Report by Jay Walden


                             The NM 2014-2015 fishing season begins April 1, 2014 and ends March 31, 2015.    NM Fishing License Info

 Spring High Flow 2014

Bureau of Reclamation
San Juan Flow Info
The Bureau of Reclamation in cooperation with U.S. Fish and Wildlife Services has made a decision to prioritize Reservoir Storage over a Spring High Flow, so without unexpected precipitation there will not be a Spring Release for 2014.

The San Juan features year round consistent temperatures out of Navajo Dam providing a fabulous Four Season Fishery!  Water temps are in the low 40's near the dam providing a consistent environment for insect growth and development.  Fish have access to midges and annelids year round in addition to more seasonal mayfly, caddis, terrestrials and golden stonefly nymphs and adults.

 

NM Free Fishing Days:  You may fish without a license on two scheduled Saturdays/year as part of National Fishing Day & National Hunting & Fishing Day -- generally the first Saturday in June & the last Saturday in September. Please consult the NM Fishing Proclamation for exact dates &/or changes.  
NM Fishing Proclamation

 Link to Restaurant Page

Restaurant - El Pescador is open for the 2014 Fishing Season

Hours:  Wednesday - Sunday 6:30 am-9:00 pm,  Closed Monday and Tuesday

   

 

BOR Stream Improvement Project - Project Completed Jan 2012  Beginning Oct. 10, 2011 the BOR will begin a $300,000 habitat improvement project on the “ Braids” section of the San Juan River. The first phase of the project will encompass changes to the Rex Smith Wash and address the silting problems associated with that area. During this time, the trail to the upper reaches of the river will be inaccessible from the berm area of the Texas Hole parking lot. In order to reach those areas of the river, you will have to access them by wading upriver from the Kiddie Hole Area, or from the BOR parking lot, located near the dam. The second phase of the project will begin sometime in November and the “Braids” area will be closed to fishing for about 30 days, until early December. The entire project is scheduled to be completed by January 8, 2012. There will still be plenty of water to fish during this time and upon completion, this project will add more fishable water and improved habitat for the trout in that area. We will be posting further information via our weekly fishing reports on our website.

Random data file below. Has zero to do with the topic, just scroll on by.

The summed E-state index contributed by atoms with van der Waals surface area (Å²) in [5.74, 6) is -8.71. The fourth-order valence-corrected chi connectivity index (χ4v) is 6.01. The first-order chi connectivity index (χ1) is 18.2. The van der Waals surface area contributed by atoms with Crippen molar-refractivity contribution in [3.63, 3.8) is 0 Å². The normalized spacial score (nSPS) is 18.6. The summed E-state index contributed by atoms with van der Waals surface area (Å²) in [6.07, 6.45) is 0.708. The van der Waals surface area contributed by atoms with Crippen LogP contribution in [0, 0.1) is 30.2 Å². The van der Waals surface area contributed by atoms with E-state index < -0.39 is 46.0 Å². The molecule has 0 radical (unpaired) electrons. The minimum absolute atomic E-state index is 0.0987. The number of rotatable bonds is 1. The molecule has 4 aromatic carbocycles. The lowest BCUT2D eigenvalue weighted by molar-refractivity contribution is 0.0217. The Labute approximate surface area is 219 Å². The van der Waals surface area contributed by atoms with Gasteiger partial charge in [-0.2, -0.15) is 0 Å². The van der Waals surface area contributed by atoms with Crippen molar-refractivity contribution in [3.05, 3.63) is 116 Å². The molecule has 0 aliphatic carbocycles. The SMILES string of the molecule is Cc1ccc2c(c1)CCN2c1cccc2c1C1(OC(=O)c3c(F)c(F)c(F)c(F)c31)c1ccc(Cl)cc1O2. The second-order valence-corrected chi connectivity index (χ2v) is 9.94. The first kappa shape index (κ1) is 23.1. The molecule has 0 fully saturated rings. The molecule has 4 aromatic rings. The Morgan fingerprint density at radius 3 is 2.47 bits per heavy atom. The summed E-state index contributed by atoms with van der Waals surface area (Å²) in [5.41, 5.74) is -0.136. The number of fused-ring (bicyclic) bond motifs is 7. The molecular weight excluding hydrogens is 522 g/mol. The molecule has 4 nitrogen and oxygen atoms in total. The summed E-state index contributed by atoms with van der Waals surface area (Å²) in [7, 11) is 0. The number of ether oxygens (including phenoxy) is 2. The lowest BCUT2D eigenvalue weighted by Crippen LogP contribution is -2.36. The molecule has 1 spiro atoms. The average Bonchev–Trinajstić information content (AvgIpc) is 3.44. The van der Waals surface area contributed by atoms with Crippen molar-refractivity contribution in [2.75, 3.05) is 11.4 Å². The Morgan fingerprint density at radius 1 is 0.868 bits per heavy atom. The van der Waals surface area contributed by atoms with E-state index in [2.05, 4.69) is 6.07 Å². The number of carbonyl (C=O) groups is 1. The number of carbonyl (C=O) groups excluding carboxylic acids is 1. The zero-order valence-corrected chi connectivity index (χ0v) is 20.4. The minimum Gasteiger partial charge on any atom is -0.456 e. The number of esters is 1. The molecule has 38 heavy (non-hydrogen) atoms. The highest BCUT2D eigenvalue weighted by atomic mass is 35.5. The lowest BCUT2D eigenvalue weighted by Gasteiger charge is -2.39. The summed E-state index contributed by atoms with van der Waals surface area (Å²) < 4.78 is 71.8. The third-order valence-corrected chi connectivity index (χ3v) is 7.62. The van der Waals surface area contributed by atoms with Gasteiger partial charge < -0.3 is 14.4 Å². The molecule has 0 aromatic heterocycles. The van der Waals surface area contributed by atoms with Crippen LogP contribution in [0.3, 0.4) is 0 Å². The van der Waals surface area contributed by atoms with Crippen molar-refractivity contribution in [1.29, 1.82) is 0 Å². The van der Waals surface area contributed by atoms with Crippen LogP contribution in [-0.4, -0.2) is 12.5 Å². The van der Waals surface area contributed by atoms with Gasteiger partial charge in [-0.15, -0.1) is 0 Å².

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As always, we truly value our faithful customers and look forward to meeting new fishers daily to the San Juan -- Please stop in for a visit and share your fishin' stories. We'll be scoutin' and fishin' the river to provide you with the most current river info.



  2014 and 2008-2012 Historical Flow Data for the San Juan River

   San Juan Flow Graph

  San Juan River estimated Flow Data 2008 to Current

San Juan Flow Graph 2013

The San Juan Flow Graph data above are provided by Abe's Motel and Fly Shop and Aspire Computer Solutions, LLC as information to fishermen/women and other interested parties.  The data are drawn from the USGS public records, some of the data are provisional and may be subject to change.  In some cases CFS values were missing and estimated CFS Average values were substituted based on available Gauge readings. 

The flows in the San Juan river below Navajo Dam are controlled by the Bureau of Reclamation (BOR) in compliance with existing law and authorized purposes.  As is the case with many other western waters, some flows are influenced by system wide efforts to protect endangered species.  Water is naturally limited and always in high demand  in the Southwest, many competing entities are present staking claims to San Juan water and by complying with previous agreements/laws,  the BOR has limited flexibility in how flows are maintained.